The first time I saw him, his face was shadowed by the brim of a baseball cap. His shoulders were hunched. His shorts and T-shirt were loose. He lifted my suitcase and garment bag out of his parents’ van, and I thought, “Jock.” That evening we sat across the table from each other at a restaurant famous for its peach muffins. You know the kind—just enough flour to keep the lard, sugar, and canned peaches together. He asked me about music, about the pieces I’d done with our college chorale and the songs I was working on in my voice lessons. He’d been a music education major, he said. Just like me.
Within a year, I knew that we both loved Ella Fitzgerald, Nat King Cole, and Harry Connick Jr. We both enjoyed musicals, travel, C.S. Lewis. He liked my short hair, and I liked the way he looked in a three-piece suit. I knew I wanted to marry him.
I’ve been looking at him a long time now. I’ve seen how he handles frustration. I’ve learned what he fears and what he despises. I’ve seen backward into his formative years, into the circumstances and messages that made him the man he is. I’ve watched him stand in rooms full of strangers and draw people to him with his calm, his humor. I’ve seen him wrestle our son and teach him how to build a campfire. I’ve seen him hug our daughter and tell her she’s a beauty.
I just keep on looking at him. You know, the longer I look, the more I see.
There are a thousand things to look at, but that tree keeps catching my eye. I can see it through the front window, and it wants trimming.
I’ve done two rounds already, the first to get the dead wood, and the second to shape the tree. I imagine that if I prune it well, the tree will be healthier and lovelier next spring. I trim a branch on this side, another on that, trying to balance it out. The longer I look at that thing, the more I want to trim. I’m gonna need a pole saw.
He was just an abstract image of light and shadow, bright pixels in flux against the darkness. The ultrasound tech said, “Boy,” and in that moment that was all I could know of him. I looked at the screen and thought of red and blue and brown, trains and trucks and dirt, associations every bit as abstract as the image before me. Sometime later, a nurse said, “You have a son,” and I saw the shape of his nose and the length of his fingers and heard the distinctive pitch of his cry. Before long, I discovered his penchant for twirling hair (both his and mine), and his desperate need to suck the first two fingers of his right hand. It took a little longer to learn the cadence of his speech, to recognize his love for nature and animals, to understand how much he likes to help out, how crucial that is to his sense of belonging. And the changes come so quickly. If I close my eyes, I’ll miss them.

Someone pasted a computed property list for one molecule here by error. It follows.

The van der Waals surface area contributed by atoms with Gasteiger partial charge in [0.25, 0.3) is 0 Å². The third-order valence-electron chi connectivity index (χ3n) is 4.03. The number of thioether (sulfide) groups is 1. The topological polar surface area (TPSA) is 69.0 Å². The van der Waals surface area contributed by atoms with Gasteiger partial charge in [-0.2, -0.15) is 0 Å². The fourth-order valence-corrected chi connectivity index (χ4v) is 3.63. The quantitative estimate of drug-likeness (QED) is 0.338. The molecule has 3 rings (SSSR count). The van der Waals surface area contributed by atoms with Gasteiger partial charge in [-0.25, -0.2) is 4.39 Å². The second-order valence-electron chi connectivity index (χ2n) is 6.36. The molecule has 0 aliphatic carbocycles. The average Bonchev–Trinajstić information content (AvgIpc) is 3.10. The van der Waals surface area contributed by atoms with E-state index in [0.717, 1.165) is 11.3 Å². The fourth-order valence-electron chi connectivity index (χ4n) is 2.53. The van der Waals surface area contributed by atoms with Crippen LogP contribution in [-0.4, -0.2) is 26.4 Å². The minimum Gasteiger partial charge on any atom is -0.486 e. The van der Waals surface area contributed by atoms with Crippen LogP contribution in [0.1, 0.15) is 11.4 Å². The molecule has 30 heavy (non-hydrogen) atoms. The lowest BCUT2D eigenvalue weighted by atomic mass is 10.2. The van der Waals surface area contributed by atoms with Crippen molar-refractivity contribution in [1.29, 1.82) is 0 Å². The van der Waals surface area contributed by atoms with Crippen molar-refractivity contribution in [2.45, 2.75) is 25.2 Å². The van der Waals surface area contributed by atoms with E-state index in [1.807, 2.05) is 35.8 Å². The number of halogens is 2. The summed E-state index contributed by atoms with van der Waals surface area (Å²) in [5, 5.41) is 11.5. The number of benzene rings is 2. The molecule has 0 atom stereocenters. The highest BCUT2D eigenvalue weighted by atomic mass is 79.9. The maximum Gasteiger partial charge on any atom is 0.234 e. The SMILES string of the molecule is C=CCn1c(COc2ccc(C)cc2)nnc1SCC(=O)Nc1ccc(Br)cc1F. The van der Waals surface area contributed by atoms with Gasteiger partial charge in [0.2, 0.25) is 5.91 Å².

It was the same with my daughter. The screen, the word, the endless associations. Now I set out to find her some clothes, and I know she’ll want pink, and “bluey-greeny,” and tights, and dresses that really twirl. She’ll want boots and ballet slippers, and if I can find something with a mermaid on it, she’ll say, “Oh, Mommy, I love it.” I’ve watched as she developed her sense of humor and her passion for fairy tales. I’ve watched her make friends, seen her fall in love with dancing. But every day, she is more complex. The longer I look, the more I see.
My favorite preacher has studied Luke 15 for 65 years. He’s read and read about the prodigal son, the forgiving father, the older brother, the customs of the ancient world in which the story is set. Last year he wrote a book that summed up all he’d learned during his decades of study. Last month he preached a sermon on something new from that same passage. It jumped out at him, he said. He hadn’t seen it before.
The longer you look…
We’ve settled in a new house in a new part of town. It’s further out in the country. You can tell because most of the neighbors have fake deer in their yards. But it’s awfully pretty out here. At night, it’s nearly pitch dark. You can walk out into the back yard, right to the middle, where the trees don’t block the view of the sky. At first, you’ll see a dozen stars. Maybe two-dozen. But if you stay awhile, let your eyes purge themselves of the artificial, indoor light, if you wait a bit and keep on watching, the heavenly hosts will show themselves. They’ll shine out of the dark until the whole sky glitters.
The longer you look, the more you see.
Photo courtesy of Donna Murray.